Something strange happened in the mid 1960s, as we moved away from the 45rpm singles culture, representing a time when albums were nothing more than collections of singles. [It was actually worse than that, since the albums would contain both the A sides as well as the B sides of the singles. Until the Beatles came along, B sides were B sides. With Day Tripper/We Can Work It Out, they broke the mould. I didn’t have that single in my collection, my first experience of the phenomenon was Strawberry Fields Forever/Penny Lane.]
People also started releasing albums that were meant to be listened to as albums rather than as a series of discrete songs, where the “bargain size” of listening to music became 45 minutes at 33rpm rather than 3.3 minutes at 45rpm. That tolled the end of the auto changer and spindle extensions and single stacking and release mechanisms. Those were the days, my friend, we thought they’d never end.
I was thinking about all this a few days ago, in the context of tl;dr and Long Reads. It’s a theme that has come up regularly over the past decade or so, the apparent social trend towards sound bites and powerpoint rather than any sort of depth of treatment of any subject. When does something become tl;dr? What does it say of a civilisation when tl;dr starts trending towards zero?
You’ve probably noticed that whenever I ask myself such questions I tend to switch context, usually to food or to music. There’s a part of my brain that doesn’t distinguish between a single, a snack and a soundbite, and I learn from the comparisons.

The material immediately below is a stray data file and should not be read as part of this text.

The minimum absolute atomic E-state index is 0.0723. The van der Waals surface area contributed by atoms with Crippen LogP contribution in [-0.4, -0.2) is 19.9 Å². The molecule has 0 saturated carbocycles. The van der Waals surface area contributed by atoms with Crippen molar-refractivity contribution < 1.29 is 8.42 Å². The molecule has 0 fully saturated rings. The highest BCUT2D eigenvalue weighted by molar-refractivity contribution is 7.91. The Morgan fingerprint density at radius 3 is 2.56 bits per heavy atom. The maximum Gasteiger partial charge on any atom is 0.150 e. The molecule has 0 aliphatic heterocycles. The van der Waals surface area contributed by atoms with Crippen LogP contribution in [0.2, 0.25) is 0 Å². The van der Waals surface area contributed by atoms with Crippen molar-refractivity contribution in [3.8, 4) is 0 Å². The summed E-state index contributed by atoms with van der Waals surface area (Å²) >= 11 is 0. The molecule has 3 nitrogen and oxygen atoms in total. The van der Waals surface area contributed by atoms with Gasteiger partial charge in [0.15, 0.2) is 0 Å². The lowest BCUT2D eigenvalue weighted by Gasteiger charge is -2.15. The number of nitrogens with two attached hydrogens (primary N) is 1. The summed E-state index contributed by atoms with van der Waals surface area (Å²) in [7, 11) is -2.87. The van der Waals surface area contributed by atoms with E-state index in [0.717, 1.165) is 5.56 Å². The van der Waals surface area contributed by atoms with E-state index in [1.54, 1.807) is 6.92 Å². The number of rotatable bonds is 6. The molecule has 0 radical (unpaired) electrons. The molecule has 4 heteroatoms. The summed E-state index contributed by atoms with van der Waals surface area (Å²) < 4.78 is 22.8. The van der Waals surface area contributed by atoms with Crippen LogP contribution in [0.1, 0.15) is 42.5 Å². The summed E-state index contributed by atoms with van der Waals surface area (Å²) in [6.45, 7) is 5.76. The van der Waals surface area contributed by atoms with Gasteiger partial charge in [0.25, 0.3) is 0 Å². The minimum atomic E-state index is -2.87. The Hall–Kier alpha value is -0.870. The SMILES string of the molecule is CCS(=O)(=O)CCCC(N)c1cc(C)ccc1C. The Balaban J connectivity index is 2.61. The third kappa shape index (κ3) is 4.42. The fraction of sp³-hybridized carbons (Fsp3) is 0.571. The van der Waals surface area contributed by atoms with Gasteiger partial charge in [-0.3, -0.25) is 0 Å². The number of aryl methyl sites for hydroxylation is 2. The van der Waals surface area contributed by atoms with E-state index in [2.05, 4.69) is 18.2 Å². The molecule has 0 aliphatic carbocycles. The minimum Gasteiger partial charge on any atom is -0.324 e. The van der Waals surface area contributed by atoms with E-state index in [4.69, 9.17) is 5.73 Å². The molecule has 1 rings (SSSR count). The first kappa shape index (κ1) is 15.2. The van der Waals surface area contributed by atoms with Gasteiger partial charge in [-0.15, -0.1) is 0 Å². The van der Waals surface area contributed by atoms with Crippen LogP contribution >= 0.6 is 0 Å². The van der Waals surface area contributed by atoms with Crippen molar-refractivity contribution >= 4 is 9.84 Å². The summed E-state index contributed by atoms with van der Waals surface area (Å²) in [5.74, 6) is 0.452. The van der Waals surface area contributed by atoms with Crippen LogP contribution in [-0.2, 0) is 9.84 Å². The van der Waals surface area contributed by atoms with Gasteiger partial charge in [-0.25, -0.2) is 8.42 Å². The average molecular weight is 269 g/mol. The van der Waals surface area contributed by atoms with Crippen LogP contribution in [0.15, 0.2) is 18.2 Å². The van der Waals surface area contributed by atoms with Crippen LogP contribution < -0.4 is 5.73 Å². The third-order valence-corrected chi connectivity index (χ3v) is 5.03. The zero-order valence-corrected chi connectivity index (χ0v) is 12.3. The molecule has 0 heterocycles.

This was what was in my mind when I saw a tweet from John Taschek and the conversation that ensued:
Long reads, three- or four-hour meals, albums where you listened to all the songs in sequence, they’re all the same thing to me. [There’s one twist. Simultaneity. I can enjoy the meals and the music with others at the same time, but haven’t yet figured out a good way of doing that with long reads: recitals, plays and films cover only part of the need.]
Anyway, to the gist of this post. Here’s a short list of 1960s and 1970s long songs and albums-meant-to-be-heard-as-albums, to remind some people of geriatric genres, and to let the rest of us wallow in remembered warmth.
Long songs (at least 7 minutes in duration)
That’s all for now. There are at least a hundred others, all fodder for a post some other day. John Taschek, I think the appropriate loud melodic long song after Dreamforce is the long version of Living For The City. And Zachary Jeans, if you want long and instrumental, besides the Allmans’ Jessica I would recommend Traffic’s Glad.
Left to myself when the time of day or night doesn’t matter, there’s no competition for Suite: Judy Blue Eyes. And in some moods Help>Slip>Frank takes some beating, as does Layla. Late evenings and in the small hours there’s nothing to touch California or Sometimes I Feel So Uninspired. Next time I’m thinking of covering my top 20 long posts …. not posts written by me, but by others, posts I think everyone should read. And I can never leave out the John Perry Barlow classic The Music Never Stopped.